Tuesday, 5 March 2013

RedKit: General information



RedKit Exploit Kit made its public appearance in the beginning of 2012. The discovery was reported by Arseny Levin - a specialist at Trustwave SpiderLabs. I couldn't find any solid information pointing at the origins of the exploit kit, but i strongly believe it was more likely developed by Russian cyber criminals or at least Russian speaking ones. This assumption is based on the fact that RedKit Customer Control Panel and its FAQ are written in Russian.

Original RedKit was armed only with CVE-2010-0188 and CVE-2012-0507, but it didn't prevent the exploit kit to become a popular choice among cyber crooks. Addition of CVE-2012-4681 and CVE-2012-1723 in August 2012 further boosted its popularity.

Further exploit additions:

RedKit is no different to the majority of Exploit Kits in regards to distribution mechanism. It has a landing page, exploit files (JAR/PDF) and an initial payload. The way these components stick together has been changing since the original release of the exploit pack and more likely will continue to do so. As an example, RedKit used to use a very popular technique of applying JavaScript obfuscation for its landing page to 'hide' GET requests for the JAR files and the script for checking version of Adobe Reader or Acrobat installed on a machine. Now, most of the time the GET requests and the script are plain text. Similar change happened to the Java byte-code files, where original Java class files were protected by a commercial product called Allatori and now they are obfuscated by something else that in my opinion is easier to reverse-engineer. It is not clear from the original report if RedKit used TDS(Traffic Distribution System) at the time. Samples I have come across of were all utilizing some sort of TDS.

In September 2012, authors introduced a new payment option - 5% of the traffic. 'Customers' willing to use this option required to have traffic from US, CA, GB or AU though. Some treated this move as an indication of the project loosing revs and opened speculations of its end. Further lack of activity from the authors strengthened the speculations, but in November 2012 RedKit made a new big entry. The event was premeditated and well planned. Denis Laskov described it in details in his blog.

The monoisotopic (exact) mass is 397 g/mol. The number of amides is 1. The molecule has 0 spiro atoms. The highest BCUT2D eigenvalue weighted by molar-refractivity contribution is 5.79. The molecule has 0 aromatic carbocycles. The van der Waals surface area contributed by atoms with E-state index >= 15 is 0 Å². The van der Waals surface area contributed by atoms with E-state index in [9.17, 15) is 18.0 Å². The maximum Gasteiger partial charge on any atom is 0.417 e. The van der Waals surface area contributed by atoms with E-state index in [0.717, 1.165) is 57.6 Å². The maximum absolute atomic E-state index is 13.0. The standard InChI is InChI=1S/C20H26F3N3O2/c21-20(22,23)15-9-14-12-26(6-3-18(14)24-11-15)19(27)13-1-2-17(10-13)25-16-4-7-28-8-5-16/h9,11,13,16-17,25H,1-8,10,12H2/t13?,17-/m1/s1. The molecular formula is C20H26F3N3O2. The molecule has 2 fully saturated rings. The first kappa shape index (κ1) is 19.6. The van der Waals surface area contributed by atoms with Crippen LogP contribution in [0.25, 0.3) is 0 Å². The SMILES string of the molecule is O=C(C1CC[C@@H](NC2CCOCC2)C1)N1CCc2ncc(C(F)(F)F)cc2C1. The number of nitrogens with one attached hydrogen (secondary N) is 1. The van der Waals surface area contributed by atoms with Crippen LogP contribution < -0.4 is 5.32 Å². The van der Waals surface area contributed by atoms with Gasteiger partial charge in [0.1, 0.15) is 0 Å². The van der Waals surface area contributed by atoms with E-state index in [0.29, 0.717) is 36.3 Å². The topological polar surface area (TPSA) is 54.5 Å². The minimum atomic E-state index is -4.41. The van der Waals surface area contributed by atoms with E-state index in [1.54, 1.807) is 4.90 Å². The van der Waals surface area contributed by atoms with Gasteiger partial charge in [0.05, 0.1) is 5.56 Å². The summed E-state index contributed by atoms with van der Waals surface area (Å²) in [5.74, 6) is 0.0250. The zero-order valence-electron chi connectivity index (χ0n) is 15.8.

The below are known indicators of RedKit components. The list is not comprehensive.

TDS:

Number of different TDS were seen paired with RedKit. The most 'popular' ones are SimpleTDS and SutraTDS.

Landing page:

September 2012 - http://website_name/8digits_number.html
November 2012 - http://website_name/4random_letters.htm

Malicious JAR file requests:

April 2012 - http://website_name/images.php?t=6digits_number
May 2012 - http://website_name/24824.jar
June 2012 - http://website_name/55993.jar
September 2012 - http://website_name/88770.jar
September 2012 - http://website_name/33256.jar
November 2012 - http://website_name/887.jar
November 2012 - http://website_name/332.jar
March 2013 - http://website_name/3random_characters.jar

Malicious JNLP file requests:

April 2013 - http://website_name/3random_characters.jnlp

Malicious PDF file requests:

September 2012 - http://website_name/58765.pdf
September 2012 - http://website_name/98765.pdf
November 2012 - http://website_name/987.pdf

Initial payload URL and filename:

May 2012 - http://website_name/1.html
September 2012 - http://website_name/4.html
November 2012 - http://website_name/33.html - (setup.exe)
November 2012 - http://website_name/41.html - (setup.exe)
November 2012 - http://website_name/62.html - (setup.exe)

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